Islam's debt to Christianity—or even that the global moral community of Islam is in some deep sense egalitarian. The moral hierarchy of piety may supersede one's rank in this world, however reckoned; it does not deny it. It is significant that the categories of individuals most readily attracted to varieties of reformism occupy positions that are, in certain respects, anomalous in terms of the local hierarchy of influence and the national hierarchy of class: those whose wealth or Western education places them "above" their station in the local hierarchy without justifying their inclusion in the upper echelons in the national hierarchy. This applies to the Wahhabi merchants, who may be wealthy but lack Western education, and who are often (but not inevitably) members of low-ranking hereditary categories in the "traditional" local scheme of values. But it applies equally well to younger secondary school and university students and graduates, who are educated but whose current prospects of achieving considerable wealth or political influence are severely limited, and whose very youth, in the absence of real wealth or clout, places them for the time being toward the bottom of the local hierarchy of respect and influence. By observing the sunna , as they interpret it, more rigorously than anyone else, they assert their moral superiority both over traditional elders, guilty in their eyes of mingling Islam with particularistic ritual, and the Westernized elite, suspected of a tepid commitment to Islamic strictures. In this respect, reformists do not so much deny as relativize the modern national values of "class." Wealth or education are not denigrated as such, but must be combined with the "proper" observance of Islam in order to determine the individual's ultimate worth.
Among neotraditionalists, the relationship between standards of piety and the locally defined hierarchy are expressed in somewhat different terms. Elders are expected to be more pious than juniors; men more pious than women; scholars more pious than ordinary believers. The universalistic values of Islam thus, in a way, legitimate the position of individuals in the local hierarchy of influence, while at the same time serving as a bridge between the purely local realm and the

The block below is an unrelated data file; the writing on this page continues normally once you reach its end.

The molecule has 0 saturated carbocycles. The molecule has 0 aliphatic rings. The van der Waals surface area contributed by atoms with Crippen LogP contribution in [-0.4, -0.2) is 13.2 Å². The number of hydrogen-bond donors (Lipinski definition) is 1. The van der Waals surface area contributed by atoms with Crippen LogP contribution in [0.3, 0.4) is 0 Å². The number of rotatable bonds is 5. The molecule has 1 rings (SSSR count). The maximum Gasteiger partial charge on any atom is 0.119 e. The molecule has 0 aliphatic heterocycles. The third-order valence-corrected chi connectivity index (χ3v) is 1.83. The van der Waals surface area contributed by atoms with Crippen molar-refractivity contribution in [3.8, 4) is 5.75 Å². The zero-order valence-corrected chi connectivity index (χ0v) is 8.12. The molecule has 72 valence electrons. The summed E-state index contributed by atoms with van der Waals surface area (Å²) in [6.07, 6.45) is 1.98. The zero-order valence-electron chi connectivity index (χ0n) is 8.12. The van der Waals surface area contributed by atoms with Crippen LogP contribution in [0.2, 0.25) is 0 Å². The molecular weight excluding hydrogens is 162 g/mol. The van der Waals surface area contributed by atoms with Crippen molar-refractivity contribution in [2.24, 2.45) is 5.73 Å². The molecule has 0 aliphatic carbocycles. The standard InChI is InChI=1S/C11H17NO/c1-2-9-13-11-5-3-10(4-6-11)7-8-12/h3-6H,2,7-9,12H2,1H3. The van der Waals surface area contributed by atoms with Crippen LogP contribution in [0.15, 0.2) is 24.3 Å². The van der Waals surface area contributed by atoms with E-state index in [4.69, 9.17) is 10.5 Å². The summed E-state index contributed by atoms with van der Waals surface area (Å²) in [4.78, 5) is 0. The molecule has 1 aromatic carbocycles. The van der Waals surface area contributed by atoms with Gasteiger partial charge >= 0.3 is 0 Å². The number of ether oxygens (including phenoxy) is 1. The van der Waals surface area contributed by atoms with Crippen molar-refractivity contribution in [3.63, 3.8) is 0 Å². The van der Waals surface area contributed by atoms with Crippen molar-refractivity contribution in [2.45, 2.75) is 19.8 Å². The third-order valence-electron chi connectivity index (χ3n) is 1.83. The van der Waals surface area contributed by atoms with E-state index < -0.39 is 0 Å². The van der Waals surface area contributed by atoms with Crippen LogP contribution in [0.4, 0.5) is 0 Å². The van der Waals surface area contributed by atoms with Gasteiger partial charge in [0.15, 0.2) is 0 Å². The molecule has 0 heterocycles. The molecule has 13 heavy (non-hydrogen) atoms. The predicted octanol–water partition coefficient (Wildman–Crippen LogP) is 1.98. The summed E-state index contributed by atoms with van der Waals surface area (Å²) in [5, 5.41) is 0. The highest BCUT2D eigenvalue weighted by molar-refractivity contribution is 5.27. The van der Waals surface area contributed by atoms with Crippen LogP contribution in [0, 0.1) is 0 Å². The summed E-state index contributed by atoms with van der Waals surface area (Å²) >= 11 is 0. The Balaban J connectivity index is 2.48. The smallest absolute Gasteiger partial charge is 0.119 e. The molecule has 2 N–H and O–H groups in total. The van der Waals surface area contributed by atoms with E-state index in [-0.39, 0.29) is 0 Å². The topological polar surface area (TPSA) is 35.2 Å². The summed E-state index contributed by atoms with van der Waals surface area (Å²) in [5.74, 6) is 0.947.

wider community of Islam with which individuals are at any rate involved on a day-to-day basis.
In short, the notion of a global moral community of Islam defines a social arena in Côte d'Ivoire that lies in some respects between and in other respects apart from the close-knit local community, where an individual's position is determined in terms of age, gender, generation, free or slave status, and so on, as well as personal reputation; and the national arena, where wealth, education, and political influence reign supreme, and where symbols of identity are universally recognized. Each kind of identity—local, Muslim, and "class"—has its own quasi-autonomous system of symbolic articulation. At another level, these systems can be combined in various ways to give rise to different varieties of Islamic ideology, expressed in ritual terms. From this point of view, religious change cannot simply be reduced to shifts along a continuum from particularism to universalism. Instead, we are faced with a multiplicity of schemas, each purporting to define the identity of individuals but also the nature of the larger social entity within which this identity is situated, expressed in symbols embodied not only in religious ritual but also in everyday life. By the values they place on these different kinds of symbols, individuals indicate the terms in which they choose or refuse to identify themselves, to evaluate and be evaluated by others around them.